The with-no-lysine (K) (WNK) kinases are an atypical family of protein kinases that regulate ion transport across cell membranes. Mutations that result in their overexpression cause hypertension-related disorders in humans. Of the four mammalian WNKs, only WNK1 is expressed throughout the body. We report that WNK1 inhibits autophagy, an intracellular degradation pathway implicated in several human diseases. Using small-interfering RNA-mediated WNK1 knockdown, we show autophagosome formation and autophagic flux are accelerated. In cells with reduced WNK1, basal and starvation-induced autophagy is increased. We also show that depletion of WNK1 stimulates focal class III phospha-tidylinositol 3-kinase complex (PI3KC3) activity, which is required to induce autophagy. Depletion of WNK1 increases the expression of the PI3KC3 upstream regulator unc-51-like kinase 1 (ULK1), its phos-phorylation, and activation of the kinase upstream of ULK1, the AMP-activated protein kinase. In addition, we show that the N-terminal region of WNK1 binds to the UV radiation resistance-associated gene (UVRAG) in vitro and WNK1 partially colocalizes with UVRAG, a component of a PI3KC3 complex. This colocalization decreases upon starvation of cells. Depletion of the SPS/STE20-related pro-line-alanine-rich kinase, a WNK1-activated enzyme, also induces autophagy in nutrient-replete or-starved conditions, but depletion of the related kinase and WNK1 substrate, oxidative stress responsive 1, does not. These results indicate that WNK1 inhibits autophagy by multiple mechanisms.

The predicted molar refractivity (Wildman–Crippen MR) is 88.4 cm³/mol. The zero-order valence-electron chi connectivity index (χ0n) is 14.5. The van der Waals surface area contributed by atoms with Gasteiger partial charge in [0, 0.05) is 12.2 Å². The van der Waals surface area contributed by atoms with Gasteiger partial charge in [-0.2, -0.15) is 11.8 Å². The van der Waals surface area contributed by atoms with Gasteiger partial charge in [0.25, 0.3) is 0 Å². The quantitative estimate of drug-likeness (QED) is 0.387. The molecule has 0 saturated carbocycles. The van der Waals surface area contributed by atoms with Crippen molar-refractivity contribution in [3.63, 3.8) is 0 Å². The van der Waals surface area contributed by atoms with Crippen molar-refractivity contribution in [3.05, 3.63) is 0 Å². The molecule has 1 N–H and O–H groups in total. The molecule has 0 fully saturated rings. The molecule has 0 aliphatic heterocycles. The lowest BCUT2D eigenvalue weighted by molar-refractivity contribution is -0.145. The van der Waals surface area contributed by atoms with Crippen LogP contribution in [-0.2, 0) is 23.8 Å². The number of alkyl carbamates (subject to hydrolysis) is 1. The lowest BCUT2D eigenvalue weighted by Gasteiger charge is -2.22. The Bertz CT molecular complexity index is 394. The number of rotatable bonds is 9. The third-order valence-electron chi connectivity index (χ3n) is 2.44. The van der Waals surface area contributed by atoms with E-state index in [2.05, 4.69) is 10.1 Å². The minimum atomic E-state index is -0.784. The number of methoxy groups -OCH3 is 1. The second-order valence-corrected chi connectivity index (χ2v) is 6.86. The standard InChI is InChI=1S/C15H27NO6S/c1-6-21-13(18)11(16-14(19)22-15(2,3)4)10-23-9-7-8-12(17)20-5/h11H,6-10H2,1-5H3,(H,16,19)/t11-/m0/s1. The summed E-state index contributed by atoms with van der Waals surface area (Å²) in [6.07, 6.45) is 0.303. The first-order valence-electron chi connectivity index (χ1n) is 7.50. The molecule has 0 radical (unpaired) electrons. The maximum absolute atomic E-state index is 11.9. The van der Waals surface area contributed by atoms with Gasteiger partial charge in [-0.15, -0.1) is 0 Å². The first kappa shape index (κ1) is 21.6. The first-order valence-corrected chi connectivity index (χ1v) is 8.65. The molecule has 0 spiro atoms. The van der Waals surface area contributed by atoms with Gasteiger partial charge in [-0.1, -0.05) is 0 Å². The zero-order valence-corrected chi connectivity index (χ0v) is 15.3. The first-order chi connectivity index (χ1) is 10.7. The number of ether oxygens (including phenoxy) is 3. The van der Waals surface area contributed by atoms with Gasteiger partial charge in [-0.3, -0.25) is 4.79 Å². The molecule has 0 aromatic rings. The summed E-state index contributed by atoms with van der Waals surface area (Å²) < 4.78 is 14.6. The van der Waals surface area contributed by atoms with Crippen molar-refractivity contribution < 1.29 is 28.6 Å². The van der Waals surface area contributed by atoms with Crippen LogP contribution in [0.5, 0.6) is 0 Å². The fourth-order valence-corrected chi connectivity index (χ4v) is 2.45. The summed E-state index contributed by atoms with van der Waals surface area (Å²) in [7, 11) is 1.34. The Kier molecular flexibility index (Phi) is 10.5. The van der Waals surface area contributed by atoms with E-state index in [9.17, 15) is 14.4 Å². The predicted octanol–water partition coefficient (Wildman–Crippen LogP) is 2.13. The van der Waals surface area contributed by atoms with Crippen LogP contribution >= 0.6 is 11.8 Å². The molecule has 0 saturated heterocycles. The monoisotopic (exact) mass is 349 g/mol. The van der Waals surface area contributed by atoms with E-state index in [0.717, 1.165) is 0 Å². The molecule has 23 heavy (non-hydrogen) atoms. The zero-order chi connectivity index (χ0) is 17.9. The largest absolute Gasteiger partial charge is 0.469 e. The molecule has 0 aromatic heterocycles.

|Original language||English (US)|
|Number of pages||6|
|Journal||Proceedings of the National Academy of Sciences of the United States of America|
|Publication status||Published - Dec 13 2016|
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